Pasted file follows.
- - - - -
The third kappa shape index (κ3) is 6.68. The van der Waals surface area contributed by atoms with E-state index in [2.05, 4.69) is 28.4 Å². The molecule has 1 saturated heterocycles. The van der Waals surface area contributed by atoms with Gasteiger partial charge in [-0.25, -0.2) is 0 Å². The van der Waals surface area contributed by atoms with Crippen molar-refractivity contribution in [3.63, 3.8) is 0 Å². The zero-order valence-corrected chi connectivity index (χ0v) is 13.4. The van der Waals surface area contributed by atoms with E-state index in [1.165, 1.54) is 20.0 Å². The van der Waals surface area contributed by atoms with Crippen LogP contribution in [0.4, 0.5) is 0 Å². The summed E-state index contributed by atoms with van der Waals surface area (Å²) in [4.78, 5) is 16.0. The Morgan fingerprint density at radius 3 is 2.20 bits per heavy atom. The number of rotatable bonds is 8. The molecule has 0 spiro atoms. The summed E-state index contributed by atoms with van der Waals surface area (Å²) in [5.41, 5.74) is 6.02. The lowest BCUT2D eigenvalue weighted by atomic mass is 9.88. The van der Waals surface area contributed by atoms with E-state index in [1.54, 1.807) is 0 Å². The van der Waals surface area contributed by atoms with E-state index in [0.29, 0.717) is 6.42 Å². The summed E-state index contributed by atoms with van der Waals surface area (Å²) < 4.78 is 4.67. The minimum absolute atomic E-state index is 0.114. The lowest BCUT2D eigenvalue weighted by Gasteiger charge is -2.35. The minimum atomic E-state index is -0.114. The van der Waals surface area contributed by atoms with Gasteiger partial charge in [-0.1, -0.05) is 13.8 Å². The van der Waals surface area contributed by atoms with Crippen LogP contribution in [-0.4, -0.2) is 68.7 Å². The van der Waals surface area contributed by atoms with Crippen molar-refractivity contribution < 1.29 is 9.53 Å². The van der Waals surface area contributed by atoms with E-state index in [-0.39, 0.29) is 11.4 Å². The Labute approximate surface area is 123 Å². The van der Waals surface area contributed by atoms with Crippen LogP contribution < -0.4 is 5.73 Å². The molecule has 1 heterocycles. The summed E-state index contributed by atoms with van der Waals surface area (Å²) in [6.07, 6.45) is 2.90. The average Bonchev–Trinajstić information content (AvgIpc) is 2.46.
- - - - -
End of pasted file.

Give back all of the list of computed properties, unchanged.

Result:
The third kappa shape index (κ3) is 6.68. The van der Waals surface area contributed by atoms with E-state index in [2.05, 4.69) is 28.4 Å². The molecule has 1 saturated heterocycles. The van der Waals surface area contributed by atoms with Gasteiger partial charge in [-0.25, -0.2) is 0 Å². The van der Waals surface area contributed by atoms with Crippen molar-refractivity contribution in [3.63, 3.8) is 0 Å². The zero-order valence-corrected chi connectivity index (χ0v) is 13.4. The van der Waals surface area contributed by atoms with E-state index in [1.165, 1.54) is 20.0 Å². The van der Waals surface area contributed by atoms with Crippen LogP contribution in [0.4, 0.5) is 0 Å². The summed E-state index contributed by atoms with van der Waals surface area (Å²) in [4.78, 5) is 16.0. The Morgan fingerprint density at radius 3 is 2.20 bits per heavy atom. The number of rotatable bonds is 8. The molecule has 0 spiro atoms. The summed E-state index contributed by atoms with van der Waals surface area (Å²) in [5.41, 5.74) is 6.02. The lowest BCUT2D eigenvalue weighted by atomic mass is 9.88. The van der Waals surface area contributed by atoms with E-state index in [1.54, 1.807) is 0 Å². The van der Waals surface area contributed by atoms with E-state index in [0.29, 0.717) is 6.42 Å². The summed E-state index contributed by atoms with van der Waals surface area (Å²) < 4.78 is 4.67. The minimum absolute atomic E-state index is 0.114. The lowest BCUT2D eigenvalue weighted by Gasteiger charge is -2.35. The minimum atomic E-state index is -0.114. The van der Waals surface area contributed by atoms with Gasteiger partial charge in [-0.1, -0.05) is 13.8 Å². The van der Waals surface area contributed by atoms with Crippen LogP contribution in [-0.4, -0.2) is 68.7 Å². The van der Waals surface area contributed by atoms with Crippen molar-refractivity contribution < 1.29 is 9.53 Å². The van der Waals surface area contributed by atoms with E-state index in [-0.39, 0.29) is 11.4 Å². The Labute approximate surface area is 123 Å². The van der Waals surface area contributed by atoms with Crippen LogP contribution < -0.4 is 5.73 Å². The molecule has 1 heterocycles. The summed E-state index contributed by atoms with van der Waals surface area (Å²) in [6.07, 6.45) is 2.90. The average Bonchev–Trinajstić information content (AvgIpc) is 2.46.